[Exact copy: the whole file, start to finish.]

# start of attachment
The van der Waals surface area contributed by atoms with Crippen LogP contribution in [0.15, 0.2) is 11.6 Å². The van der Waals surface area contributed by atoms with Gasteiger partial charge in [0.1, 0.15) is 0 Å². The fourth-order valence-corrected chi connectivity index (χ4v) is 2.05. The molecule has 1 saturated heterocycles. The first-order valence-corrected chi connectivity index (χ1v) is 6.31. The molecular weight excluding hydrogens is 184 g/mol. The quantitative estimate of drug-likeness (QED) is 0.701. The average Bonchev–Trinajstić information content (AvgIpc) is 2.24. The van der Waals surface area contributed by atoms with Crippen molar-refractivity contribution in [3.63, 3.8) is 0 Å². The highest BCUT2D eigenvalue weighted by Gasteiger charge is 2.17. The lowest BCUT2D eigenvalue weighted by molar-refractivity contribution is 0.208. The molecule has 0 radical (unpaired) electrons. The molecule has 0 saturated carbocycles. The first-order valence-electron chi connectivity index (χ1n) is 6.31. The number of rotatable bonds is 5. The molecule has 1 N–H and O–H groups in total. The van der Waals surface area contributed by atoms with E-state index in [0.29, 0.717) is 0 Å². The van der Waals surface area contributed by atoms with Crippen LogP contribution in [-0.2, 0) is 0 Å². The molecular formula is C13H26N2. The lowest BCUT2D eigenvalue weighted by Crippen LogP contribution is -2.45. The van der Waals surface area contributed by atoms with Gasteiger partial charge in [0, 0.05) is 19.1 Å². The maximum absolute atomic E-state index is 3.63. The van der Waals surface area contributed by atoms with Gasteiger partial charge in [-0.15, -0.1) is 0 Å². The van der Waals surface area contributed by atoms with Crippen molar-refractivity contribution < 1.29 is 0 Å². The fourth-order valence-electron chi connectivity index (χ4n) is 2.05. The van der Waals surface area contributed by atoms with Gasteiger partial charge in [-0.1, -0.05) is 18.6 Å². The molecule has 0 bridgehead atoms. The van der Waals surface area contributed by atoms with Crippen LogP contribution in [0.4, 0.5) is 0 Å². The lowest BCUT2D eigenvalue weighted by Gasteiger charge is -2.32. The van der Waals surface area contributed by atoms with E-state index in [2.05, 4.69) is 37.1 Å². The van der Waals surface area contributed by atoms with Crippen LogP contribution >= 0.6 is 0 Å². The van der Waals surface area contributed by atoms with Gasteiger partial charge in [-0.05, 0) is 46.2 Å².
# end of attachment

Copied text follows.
The van der Waals surface area contributed by atoms with Crippen LogP contribution in [0.15, 0.2) is 11.6 Å². The van der Waals surface area contributed by atoms with Gasteiger partial charge in [0.1, 0.15) is 0 Å². The fourth-order valence-corrected chi connectivity index (χ4v) is 2.05. The molecule has 1 saturated heterocycles. The first-order valence-corrected chi connectivity index (χ1v) is 6.31. The molecular weight excluding hydrogens is 184 g/mol. The quantitative estimate of drug-likeness (QED) is 0.701. The average Bonchev–Trinajstić information content (AvgIpc) is 2.24. The van der Waals surface area contributed by atoms with Crippen molar-refractivity contribution in [3.63, 3.8) is 0 Å². The highest BCUT2D eigenvalue weighted by Gasteiger charge is 2.17. The lowest BCUT2D eigenvalue weighted by molar-refractivity contribution is 0.208. The molecule has 0 radical (unpaired) electrons. The molecule has 0 saturated carbocycles. The first-order valence-electron chi connectivity index (χ1n) is 6.31. The number of rotatable bonds is 5. The molecule has 1 N–H and O–H groups in total. The van der Waals surface area contributed by atoms with E-state index in [0.29, 0.717) is 0 Å². The van der Waals surface area contributed by atoms with Crippen LogP contribution in [-0.2, 0) is 0 Å². The molecular formula is C13H26N2. The lowest BCUT2D eigenvalue weighted by Crippen LogP contribution is -2.45. The van der Waals surface area contributed by atoms with Gasteiger partial charge in [0, 0.05) is 19.1 Å². The maximum absolute atomic E-state index is 3.63. The van der Waals surface area contributed by atoms with Gasteiger partial charge in [-0.15, -0.1) is 0 Å². The van der Waals surface area contributed by atoms with Crippen molar-refractivity contribution < 1.29 is 0 Å². The fourth-order valence-electron chi connectivity index (χ4n) is 2.05. The van der Waals surface area contributed by atoms with Gasteiger partial charge in [-0.1, -0.05) is 18.6 Å². The molecule has 0 bridgehead atoms. The van der Waals surface area contributed by atoms with Crippen LogP contribution in [0.4, 0.5) is 0 Å². The lowest BCUT2D eigenvalue weighted by Gasteiger charge is -2.32. The van der Waals surface area contributed by atoms with E-state index in [2.05, 4.69) is 37.1 Å². The van der Waals surface area contributed by atoms with Crippen LogP contribution >= 0.6 is 0 Å². The van der Waals surface area contributed by atoms with Gasteiger partial charge in [-0.05, 0) is 46.2 Å².